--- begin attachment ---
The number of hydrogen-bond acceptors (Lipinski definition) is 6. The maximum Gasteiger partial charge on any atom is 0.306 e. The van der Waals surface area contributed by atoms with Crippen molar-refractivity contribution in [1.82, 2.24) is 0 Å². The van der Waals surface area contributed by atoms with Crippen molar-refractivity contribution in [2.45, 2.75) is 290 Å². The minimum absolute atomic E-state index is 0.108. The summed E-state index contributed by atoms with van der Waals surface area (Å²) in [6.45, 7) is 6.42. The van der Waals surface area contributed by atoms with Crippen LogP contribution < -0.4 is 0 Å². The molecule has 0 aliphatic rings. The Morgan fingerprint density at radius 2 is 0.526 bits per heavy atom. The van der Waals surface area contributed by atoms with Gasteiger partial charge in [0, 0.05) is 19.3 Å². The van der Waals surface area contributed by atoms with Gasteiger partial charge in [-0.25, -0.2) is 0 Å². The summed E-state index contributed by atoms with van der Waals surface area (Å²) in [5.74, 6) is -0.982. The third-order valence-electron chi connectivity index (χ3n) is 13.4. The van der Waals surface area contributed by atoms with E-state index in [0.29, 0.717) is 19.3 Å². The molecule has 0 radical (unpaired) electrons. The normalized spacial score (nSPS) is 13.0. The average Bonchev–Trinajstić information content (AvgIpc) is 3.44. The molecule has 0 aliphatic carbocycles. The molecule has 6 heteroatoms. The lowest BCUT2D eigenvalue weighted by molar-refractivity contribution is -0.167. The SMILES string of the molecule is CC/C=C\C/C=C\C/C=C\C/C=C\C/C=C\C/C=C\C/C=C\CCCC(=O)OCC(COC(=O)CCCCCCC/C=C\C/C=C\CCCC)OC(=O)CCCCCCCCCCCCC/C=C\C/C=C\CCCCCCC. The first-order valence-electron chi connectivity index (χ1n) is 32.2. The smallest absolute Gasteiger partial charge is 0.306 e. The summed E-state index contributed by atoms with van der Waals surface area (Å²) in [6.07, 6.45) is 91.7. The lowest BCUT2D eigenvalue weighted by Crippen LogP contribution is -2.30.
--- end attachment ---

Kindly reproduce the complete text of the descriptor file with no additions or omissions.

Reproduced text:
The number of hydrogen-bond acceptors (Lipinski definition) is 6. The maximum Gasteiger partial charge on any atom is 0.306 e. The van der Waals surface area contributed by atoms with Crippen molar-refractivity contribution in [1.82, 2.24) is 0 Å². The van der Waals surface area contributed by atoms with Crippen molar-refractivity contribution in [2.45, 2.75) is 290 Å². The minimum absolute atomic E-state index is 0.108. The summed E-state index contributed by atoms with van der Waals surface area (Å²) in [6.45, 7) is 6.42. The van der Waals surface area contributed by atoms with Crippen LogP contribution < -0.4 is 0 Å². The molecule has 0 aliphatic rings. The Morgan fingerprint density at radius 2 is 0.526 bits per heavy atom. The van der Waals surface area contributed by atoms with Gasteiger partial charge in [0, 0.05) is 19.3 Å². The van der Waals surface area contributed by atoms with Gasteiger partial charge in [-0.25, -0.2) is 0 Å². The summed E-state index contributed by atoms with van der Waals surface area (Å²) in [5.74, 6) is -0.982. The third-order valence-electron chi connectivity index (χ3n) is 13.4. The van der Waals surface area contributed by atoms with E-state index in [0.29, 0.717) is 19.3 Å². The molecule has 0 radical (unpaired) electrons. The normalized spacial score (nSPS) is 13.0. The average Bonchev–Trinajstić information content (AvgIpc) is 3.44. The molecule has 0 aliphatic carbocycles. The molecule has 6 heteroatoms. The lowest BCUT2D eigenvalue weighted by molar-refractivity contribution is -0.167. The SMILES string of the molecule is CC/C=C\C/C=C\C/C=C\C/C=C\C/C=C\C/C=C\C/C=C\CCCC(=O)OCC(COC(=O)CCCCCCC/C=C\C/C=C\CCCC)OC(=O)CCCCCCCCCCCCC/C=C\C/C=C\CCCCCCC. The first-order valence-electron chi connectivity index (χ1n) is 32.2. The smallest absolute Gasteiger partial charge is 0.306 e. The summed E-state index contributed by atoms with van der Waals surface area (Å²) in [6.07, 6.45) is 91.7. The lowest BCUT2D eigenvalue weighted by Crippen LogP contribution is -2.30.